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J&J's Biosense Launches New Mapping Catheter

Biosense Webster, a Johnson & Johnson MedTech company, released a new mapping catheter, the Octaray, which has eight splines.

Amanda Pedersen

September 6, 2022

2 Min Read
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Image courtesy of Biosense Webster

A new cardiac mapping catheter, developed by Biosense Webster, could help electrophysiologists map cardiac arrhythmias more accurately and efficiently.

Irvine, CA-based Biosense, part of Johnson & Johnson MedTech, released the Octaray Mapping Catheter with Trueref technology powered by the Carto 3 Version 7 System. The new cardiac mapping catheter was developed for the mapping of cardiac arrhythmias, including atrial fibrillation (AFib). The catheter has eight splines with improved electrode spacing options to provide shorter and more efficient mapping times than the Pentaray Nav Eco Mapping Catheter, which may shorten overall ablation procedure times, according to the company.

The Octaray is designed to map arrhythmias in any chamber and to provide physicians with enhanced clarity, speed, and integration to capture precise information for their catheter ablation procedures. The device is FDA cleared and CE marked.

"With more splines and electrodes, the increased surface area coverage and improved signal quality with the Octaray Mapping Catheter allows me to better understand the anatomy and conduction properties of the chamber of interest," said Amit Thosani, MD, director of cardiac electrophysiology at Allegheny Health Network. "This catheter not only helps me to map more accurately and efficiently, but also allows for better patient specific therapy."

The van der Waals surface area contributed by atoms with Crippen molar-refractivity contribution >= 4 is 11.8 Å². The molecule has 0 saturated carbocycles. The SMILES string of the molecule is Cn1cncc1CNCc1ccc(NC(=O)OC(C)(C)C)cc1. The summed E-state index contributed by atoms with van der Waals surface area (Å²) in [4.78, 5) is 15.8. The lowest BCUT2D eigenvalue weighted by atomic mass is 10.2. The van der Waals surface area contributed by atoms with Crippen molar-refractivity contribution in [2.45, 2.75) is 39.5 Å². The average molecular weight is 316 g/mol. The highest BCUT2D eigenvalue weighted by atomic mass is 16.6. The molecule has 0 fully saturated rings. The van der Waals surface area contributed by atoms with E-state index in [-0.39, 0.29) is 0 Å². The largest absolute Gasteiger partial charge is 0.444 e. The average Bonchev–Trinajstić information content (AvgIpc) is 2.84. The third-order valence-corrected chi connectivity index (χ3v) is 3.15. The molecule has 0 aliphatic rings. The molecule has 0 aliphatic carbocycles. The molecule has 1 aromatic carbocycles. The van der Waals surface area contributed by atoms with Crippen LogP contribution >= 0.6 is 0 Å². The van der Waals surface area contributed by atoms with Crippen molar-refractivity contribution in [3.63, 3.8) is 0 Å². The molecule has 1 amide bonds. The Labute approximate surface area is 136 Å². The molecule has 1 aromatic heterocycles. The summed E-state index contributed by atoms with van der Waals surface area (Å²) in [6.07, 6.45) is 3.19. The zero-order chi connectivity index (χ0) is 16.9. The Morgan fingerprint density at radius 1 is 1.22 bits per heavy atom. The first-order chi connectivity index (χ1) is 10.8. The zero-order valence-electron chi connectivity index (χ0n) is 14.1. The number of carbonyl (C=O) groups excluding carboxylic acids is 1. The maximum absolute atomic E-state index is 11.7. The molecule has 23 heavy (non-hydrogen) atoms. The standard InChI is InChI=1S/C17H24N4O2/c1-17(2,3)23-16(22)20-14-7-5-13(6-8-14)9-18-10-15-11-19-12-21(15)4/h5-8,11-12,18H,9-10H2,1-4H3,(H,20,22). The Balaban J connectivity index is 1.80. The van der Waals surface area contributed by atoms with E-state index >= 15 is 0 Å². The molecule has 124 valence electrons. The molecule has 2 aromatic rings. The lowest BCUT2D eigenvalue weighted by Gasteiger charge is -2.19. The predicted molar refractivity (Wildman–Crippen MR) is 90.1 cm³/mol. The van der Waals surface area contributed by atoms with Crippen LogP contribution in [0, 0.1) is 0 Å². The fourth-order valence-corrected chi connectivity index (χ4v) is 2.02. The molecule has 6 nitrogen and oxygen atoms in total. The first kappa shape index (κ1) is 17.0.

Trueref technology is a mapping reference electrode designed to reduce the impact of farfield signals. The catheter has 48 small mapping electrodes on eight splines, reduced electrode size, and tight electrode spacing. The new cardiac mapping catheter is designed to accurately identify lesion set gaps, and to improve characterization of lesion sets compared to the Pentaray Nav Eco. Biosense said the Octaray catheter allows for mapping with greater precision and detail with improved signal quality.

"I am excited about the addition of the Octaray Mapping Catheter to the suite of tools available to map cardiac arrhythmias at my institution," said Benjamin Berte, MD, co-chief physician and co-head of electrophysiology, Cantonal Hospital of Lucerne, Switzerland. "As the prevalence of patients with AFib continues to rise, physicians need innovative tools to deliver more efficient and effective procedures to benefit their patients."

About the Author(s)

Amanda Pedersen

Amanda Pedersen is a veteran journalist and award-winning columnist with a passion for helping medical device professionals connect the dots between the medtech news of the day and the bigger picture. She has been covering the medtech industry since 2006.

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